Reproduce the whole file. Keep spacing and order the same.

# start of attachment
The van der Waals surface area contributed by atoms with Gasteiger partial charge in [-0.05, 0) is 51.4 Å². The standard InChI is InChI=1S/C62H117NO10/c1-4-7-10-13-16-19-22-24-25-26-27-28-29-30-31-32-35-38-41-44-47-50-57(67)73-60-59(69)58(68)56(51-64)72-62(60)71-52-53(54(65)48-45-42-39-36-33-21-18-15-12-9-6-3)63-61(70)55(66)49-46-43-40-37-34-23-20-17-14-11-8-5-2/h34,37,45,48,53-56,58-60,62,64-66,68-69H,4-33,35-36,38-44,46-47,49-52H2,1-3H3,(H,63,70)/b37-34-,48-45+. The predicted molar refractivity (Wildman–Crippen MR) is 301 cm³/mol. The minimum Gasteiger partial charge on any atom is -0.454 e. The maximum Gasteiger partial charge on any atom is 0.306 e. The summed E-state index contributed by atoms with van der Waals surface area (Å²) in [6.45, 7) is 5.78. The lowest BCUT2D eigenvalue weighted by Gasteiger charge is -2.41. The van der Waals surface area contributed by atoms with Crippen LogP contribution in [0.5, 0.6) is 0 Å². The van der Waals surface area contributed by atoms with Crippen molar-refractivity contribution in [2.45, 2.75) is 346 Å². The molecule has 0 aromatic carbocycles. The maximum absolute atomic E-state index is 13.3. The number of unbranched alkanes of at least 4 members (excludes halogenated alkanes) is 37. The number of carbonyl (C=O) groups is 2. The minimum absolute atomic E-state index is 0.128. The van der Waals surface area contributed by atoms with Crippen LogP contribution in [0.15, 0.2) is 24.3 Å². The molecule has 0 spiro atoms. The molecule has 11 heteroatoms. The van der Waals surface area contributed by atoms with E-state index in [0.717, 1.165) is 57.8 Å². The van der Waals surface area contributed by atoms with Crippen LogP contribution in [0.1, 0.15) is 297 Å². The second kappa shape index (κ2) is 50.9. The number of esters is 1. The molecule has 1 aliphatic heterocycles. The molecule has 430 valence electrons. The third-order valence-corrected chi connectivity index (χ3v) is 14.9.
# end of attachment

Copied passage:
The van der Waals surface area contributed by atoms with Gasteiger partial charge in [-0.05, 0) is 51.4 Å². The standard InChI is InChI=1S/C62H117NO10/c1-4-7-10-13-16-19-22-24-25-26-27-28-29-30-31-32-35-38-41-44-47-50-57(67)73-60-59(69)58(68)56(51-64)72-62(60)71-52-53(54(65)48-45-42-39-36-33-21-18-15-12-9-6-3)63-61(70)55(66)49-46-43-40-37-34-23-20-17-14-11-8-5-2/h34,37,45,48,53-56,58-60,62,64-66,68-69H,4-33,35-36,38-44,46-47,49-52H2,1-3H3,(H,63,70)/b37-34-,48-45+. The predicted molar refractivity (Wildman–Crippen MR) is 301 cm³/mol. The minimum Gasteiger partial charge on any atom is -0.454 e. The maximum Gasteiger partial charge on any atom is 0.306 e. The summed E-state index contributed by atoms with van der Waals surface area (Å²) in [6.45, 7) is 5.78. The lowest BCUT2D eigenvalue weighted by Gasteiger charge is -2.41. The van der Waals surface area contributed by atoms with Crippen LogP contribution in [0.5, 0.6) is 0 Å². The van der Waals surface area contributed by atoms with Crippen molar-refractivity contribution in [2.45, 2.75) is 346 Å². The molecule has 0 aromatic carbocycles. The maximum absolute atomic E-state index is 13.3. The number of unbranched alkanes of at least 4 members (excludes halogenated alkanes) is 37. The number of carbonyl (C=O) groups is 2. The minimum absolute atomic E-state index is 0.128. The van der Waals surface area contributed by atoms with Crippen LogP contribution in [0.15, 0.2) is 24.3 Å². The molecule has 0 spiro atoms. The molecule has 11 heteroatoms. The van der Waals surface area contributed by atoms with E-state index in [0.717, 1.165) is 57.8 Å². The van der Waals surface area contributed by atoms with Crippen LogP contribution in [0.1, 0.15) is 297 Å². The second kappa shape index (κ2) is 50.9. The number of esters is 1. The molecule has 1 aliphatic heterocycles. The molecule has 430 valence electrons. The third-order valence-corrected chi connectivity index (χ3v) is 14.9.